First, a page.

Categorized | Community, News

Marble Falls kids fire camp kindles interest in emergency services

STAFF WRITER CONNIE SWINNEY

About a dozen young students will begin a week-long fire camp June 12 with Marble Falls Fire Rescue to learn how the agency does its job and potentially kindle interest in careers involving emergency services. File photo

About a dozen young students will begin a week-long fire camp June 12 with Marble Falls Fire Rescue to learn how the agency does its job and potentially kindle interest in careers involving emergency services. File photo

MARBLE FALLS — Even though they know the so-called bunker gear used in the program gets cumbersome and hot, that doesn’t stop several young students from clamoring for a spot in the Marble Falls Fire Rescue Fire Camp each summer.

Due to continuing interest and community support, as many as a dozen new middle school students and a handful of returning volunteer students will experience what it’s like to be a firefighter during the week-long camp June 12-16 in Marble Falls.

“This camp is designed to expose the children to the fire service to let them explore it more as a career,” Marble Falls Fire Chief Russell Sander said. “Really, the goal is for them to want to become firefighters and come back and serve the community of Marble Falls.”

Among some of the activities, students will don bunker gear and air packs and trek through a smoke-filled room — theater smoke, of course.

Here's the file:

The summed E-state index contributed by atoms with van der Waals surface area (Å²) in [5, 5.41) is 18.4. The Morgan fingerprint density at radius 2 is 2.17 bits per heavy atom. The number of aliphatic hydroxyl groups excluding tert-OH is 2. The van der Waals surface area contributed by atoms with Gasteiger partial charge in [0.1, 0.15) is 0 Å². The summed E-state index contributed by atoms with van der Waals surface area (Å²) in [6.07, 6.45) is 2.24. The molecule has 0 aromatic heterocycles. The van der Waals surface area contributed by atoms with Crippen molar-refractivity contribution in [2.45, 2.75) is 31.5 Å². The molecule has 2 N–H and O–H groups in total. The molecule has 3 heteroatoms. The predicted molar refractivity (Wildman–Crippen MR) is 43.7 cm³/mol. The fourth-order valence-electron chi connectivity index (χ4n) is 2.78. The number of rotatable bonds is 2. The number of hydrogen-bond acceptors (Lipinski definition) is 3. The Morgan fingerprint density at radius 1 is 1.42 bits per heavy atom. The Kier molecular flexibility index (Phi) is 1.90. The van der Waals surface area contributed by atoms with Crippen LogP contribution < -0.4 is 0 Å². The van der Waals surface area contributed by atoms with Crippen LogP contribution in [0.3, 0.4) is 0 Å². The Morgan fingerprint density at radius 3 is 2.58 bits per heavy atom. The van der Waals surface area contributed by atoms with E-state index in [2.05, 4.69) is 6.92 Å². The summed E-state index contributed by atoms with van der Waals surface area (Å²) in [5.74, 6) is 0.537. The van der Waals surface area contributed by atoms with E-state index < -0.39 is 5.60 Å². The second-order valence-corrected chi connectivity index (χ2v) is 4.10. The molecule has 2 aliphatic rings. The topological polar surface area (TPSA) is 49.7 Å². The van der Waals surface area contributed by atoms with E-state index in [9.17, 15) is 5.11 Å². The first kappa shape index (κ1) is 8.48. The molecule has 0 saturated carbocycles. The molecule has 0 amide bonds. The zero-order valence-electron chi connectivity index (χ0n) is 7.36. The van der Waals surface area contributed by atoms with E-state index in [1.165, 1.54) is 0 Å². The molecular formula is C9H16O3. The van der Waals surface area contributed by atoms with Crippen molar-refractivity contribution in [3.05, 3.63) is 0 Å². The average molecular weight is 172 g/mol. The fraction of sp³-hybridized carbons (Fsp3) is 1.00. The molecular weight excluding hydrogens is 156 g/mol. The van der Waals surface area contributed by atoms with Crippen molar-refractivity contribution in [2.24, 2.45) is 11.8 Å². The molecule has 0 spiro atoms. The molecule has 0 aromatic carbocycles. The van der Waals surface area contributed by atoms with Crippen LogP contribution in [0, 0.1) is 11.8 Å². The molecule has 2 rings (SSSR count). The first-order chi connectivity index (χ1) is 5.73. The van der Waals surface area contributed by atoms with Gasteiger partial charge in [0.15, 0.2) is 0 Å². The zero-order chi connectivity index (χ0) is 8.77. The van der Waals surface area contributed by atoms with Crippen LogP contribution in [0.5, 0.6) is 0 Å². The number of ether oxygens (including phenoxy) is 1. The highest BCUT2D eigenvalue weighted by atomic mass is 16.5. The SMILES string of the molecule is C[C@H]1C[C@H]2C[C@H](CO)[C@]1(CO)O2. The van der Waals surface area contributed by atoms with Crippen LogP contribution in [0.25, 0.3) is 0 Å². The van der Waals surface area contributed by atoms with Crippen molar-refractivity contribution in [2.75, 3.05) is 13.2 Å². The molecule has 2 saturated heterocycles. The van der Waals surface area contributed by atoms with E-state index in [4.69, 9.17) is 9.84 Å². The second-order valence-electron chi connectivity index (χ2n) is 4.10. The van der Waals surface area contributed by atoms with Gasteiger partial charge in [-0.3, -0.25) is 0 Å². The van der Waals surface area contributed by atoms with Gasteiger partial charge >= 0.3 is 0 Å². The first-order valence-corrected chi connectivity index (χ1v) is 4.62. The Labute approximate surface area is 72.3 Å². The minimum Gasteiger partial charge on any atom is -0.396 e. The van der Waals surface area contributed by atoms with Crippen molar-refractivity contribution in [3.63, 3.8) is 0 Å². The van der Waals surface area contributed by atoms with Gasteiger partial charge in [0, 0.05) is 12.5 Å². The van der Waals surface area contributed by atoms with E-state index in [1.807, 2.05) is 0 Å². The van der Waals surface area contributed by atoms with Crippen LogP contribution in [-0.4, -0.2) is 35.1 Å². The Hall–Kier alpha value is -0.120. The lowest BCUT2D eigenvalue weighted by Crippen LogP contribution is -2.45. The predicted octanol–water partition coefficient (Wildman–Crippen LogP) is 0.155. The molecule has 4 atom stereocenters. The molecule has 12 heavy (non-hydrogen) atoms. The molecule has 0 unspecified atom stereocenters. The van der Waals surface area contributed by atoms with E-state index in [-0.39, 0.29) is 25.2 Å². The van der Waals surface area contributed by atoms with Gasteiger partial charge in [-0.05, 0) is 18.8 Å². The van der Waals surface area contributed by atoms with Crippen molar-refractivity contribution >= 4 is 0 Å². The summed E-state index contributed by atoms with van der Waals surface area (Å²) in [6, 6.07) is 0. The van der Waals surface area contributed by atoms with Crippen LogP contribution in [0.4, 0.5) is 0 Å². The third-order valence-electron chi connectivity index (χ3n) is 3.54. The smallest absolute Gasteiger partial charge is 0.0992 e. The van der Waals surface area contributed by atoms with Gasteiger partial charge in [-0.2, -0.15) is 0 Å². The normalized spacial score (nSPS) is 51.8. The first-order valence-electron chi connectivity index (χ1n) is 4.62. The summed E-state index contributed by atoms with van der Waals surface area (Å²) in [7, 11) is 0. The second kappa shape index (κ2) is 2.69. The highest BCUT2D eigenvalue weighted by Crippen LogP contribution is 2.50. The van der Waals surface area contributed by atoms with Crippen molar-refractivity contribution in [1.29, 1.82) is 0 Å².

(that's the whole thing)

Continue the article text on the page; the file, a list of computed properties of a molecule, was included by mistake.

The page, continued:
“We’re going to give them some behind-the-scenes looks, and we will run them through some of our evolutions,” Sander said. “They learn about fire and EMS, so if they’re going to pursue it as a career, they have some knowledge of it.”

Throughout the week, crews will demonstrate how to use the hoses and detail the function of firefighting gear.

Camp locations will include the fire hall on Avenue N as well as the municipal yard off Colt Circle.

On the final day, the city yard will serve as the location for campers to participate in a car fire simulation, in which crews actually set vehicles on fire and campers work to douse the blaze.

Students will “graduate” from the camp with a ceremony on the final day, but the experience will have a lasting impact, Sander said.

“It gives them a leg-up, so if it’s something they want to pursue,” he said. “We end up developing friendships, not only with the kids but with their parents.”

connie@thepicayune.com

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